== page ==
Being abandoned by Jim, who continued his ruthless pursuit of birdlife in his Riley, did nothing to improve Kenton’s despairing mood, and Jolene had clearly been on the receiving end when she bumped into Ruth at the village shop.
‘You might have forgiven David for not moving, Ruth, but I don’t think Kenton can,’ she said, refusing to ask Kenton to reconsider David’s offer of a loan. ‘It’s gone too far now. Money won’t solve this. You’re going to have to stand by and watch us struggle; maybe that’s David’s punishment.’
‘Oah noah, you mek it sound soah hoahpless!’ wailed Ruth. So it was up to Pip to put a bit of cash in The Bull’s coffers, by asking them to run the bar at the next Young Farmers’ social. Whether she can persuade Uncle Kenton to spike the Fairbrothers’ drinks, so she can have her wicked way with one (or both) of them remains to be seen…
An ode to Mr and Mrs Edward Grundy on their wedding day
By Bert Fry
After all the dark days we have had,
On Friday the whole of Ambridge was glad,
As St Stephen’s bells rang loud and clear
For the finest wedding of the year.
Emma looked radiant, all in flowers,
Her dress had taken many hours
To make by Susan and by Clarrie,
But never did a more beautiful bride marry.
Now Ed and Emma have had their ups and downs,
With sadness, heartaches, tears and frowns,
But when her father walked her down the aisle,
The handsome groom was wreathed in smiles.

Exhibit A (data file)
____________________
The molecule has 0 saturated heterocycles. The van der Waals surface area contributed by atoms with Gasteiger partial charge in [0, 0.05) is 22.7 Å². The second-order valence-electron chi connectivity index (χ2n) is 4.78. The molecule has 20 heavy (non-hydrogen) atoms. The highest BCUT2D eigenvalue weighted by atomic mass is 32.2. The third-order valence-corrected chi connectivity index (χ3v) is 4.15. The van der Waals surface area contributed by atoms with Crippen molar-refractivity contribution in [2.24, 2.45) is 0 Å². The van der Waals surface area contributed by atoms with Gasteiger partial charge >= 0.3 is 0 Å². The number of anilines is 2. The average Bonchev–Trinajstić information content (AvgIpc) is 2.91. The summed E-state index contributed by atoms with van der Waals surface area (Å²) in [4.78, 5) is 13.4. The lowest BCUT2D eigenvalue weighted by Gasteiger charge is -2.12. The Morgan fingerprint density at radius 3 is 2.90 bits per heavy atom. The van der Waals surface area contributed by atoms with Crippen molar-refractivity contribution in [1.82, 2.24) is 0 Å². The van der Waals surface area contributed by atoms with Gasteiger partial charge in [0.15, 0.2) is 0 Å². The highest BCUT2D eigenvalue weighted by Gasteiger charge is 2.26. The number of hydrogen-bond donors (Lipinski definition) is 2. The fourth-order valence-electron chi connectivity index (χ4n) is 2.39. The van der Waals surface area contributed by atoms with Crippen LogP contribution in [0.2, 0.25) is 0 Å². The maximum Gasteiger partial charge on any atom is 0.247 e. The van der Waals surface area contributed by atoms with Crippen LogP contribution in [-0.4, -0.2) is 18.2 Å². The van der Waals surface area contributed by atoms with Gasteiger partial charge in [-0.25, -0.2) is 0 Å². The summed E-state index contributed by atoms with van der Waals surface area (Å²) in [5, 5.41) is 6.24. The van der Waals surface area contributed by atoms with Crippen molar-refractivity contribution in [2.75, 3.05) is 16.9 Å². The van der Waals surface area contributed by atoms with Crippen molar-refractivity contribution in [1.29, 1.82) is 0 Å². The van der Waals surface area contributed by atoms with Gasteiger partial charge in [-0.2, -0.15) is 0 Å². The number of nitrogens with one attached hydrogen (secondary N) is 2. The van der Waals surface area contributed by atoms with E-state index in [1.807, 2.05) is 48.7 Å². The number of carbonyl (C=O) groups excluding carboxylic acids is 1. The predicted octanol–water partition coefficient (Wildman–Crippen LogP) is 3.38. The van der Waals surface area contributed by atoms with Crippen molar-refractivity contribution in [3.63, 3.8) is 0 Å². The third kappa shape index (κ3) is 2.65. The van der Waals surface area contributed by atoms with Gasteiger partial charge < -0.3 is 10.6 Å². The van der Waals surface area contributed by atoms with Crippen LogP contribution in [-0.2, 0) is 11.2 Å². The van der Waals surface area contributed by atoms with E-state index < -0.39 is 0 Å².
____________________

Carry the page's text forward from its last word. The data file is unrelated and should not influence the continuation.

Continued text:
So Ed Grundy wed his lovely Emma
And in his voice there was a tremor
As he promised to love her all his life,
And she vowed to be a loyal wife (this time).
The sun shone on the happy couple
And on the day there was no trouble
For William did his best man’s task
Better than even his mother could have asked.
And then to Bridge Farm for a feast,
Not cooked by my Freda, for she is deceased.
But the guests pitched in, and everyone said
It was a most delicious spread.
And now Ed and Emma have gone to Devon,
Thanks to Peggy Woolley, a honeymoon heaven.
As they begin their married life
Was there ever a happier husband and wife?
Surprise Devon getaway for Ambridge couple
The marriage took place on Friday 22 May, at St Stephen’s Church, Ambridge, between Ms Emma Grundy (née Carter) and Mr Edward Grundy. The Rev Alan Franks officiated.
The bride, who was given away by her father Mr Neil Carter, arrived at church in a flower-decorated trap driven by the groom’s grandfather, Mr Joe Grundy, and pulled by his pony Bartleby. She (who? Bride or pony? Ed) wore a vintage-style dress made by her mother, Mrs Susan Carter, and the groom’s mother, Mrs Clarrie Grundy. The bride was attended by her daughter Keira and son George. The groom’s brother William, who is also George’s father, was the best man.
After a tearful exchange of vows, a cheering crowd greeted the newlyweds as they left for the reception, which was held at Bridge Farm, courtesy of Mr and Mrs Tony Archer, and arranged by Ms Fallon Rogers of the Ambridge Tea Service. The wedding buffet, which was donated by guests, included a hog roast from Mr Tom Archer and a dressed salmon from Mrs Jennifer Aldridge. Mrs Jill Archer made the wedding cake, and Mrs Christine Barford’s scones were a favourite with the children, who played cricket with them after tea.
The new Mr and Mrs Grundy will honeymoon in Devon – a surprise gift from Mrs Peggy Woolley, her son Mr Tony Archer and family – and will make their home in Ambridge View, Ambridge, where they are staying with the bride’s parents. Congratulations to the happy couple from all at the Ambridge Observer!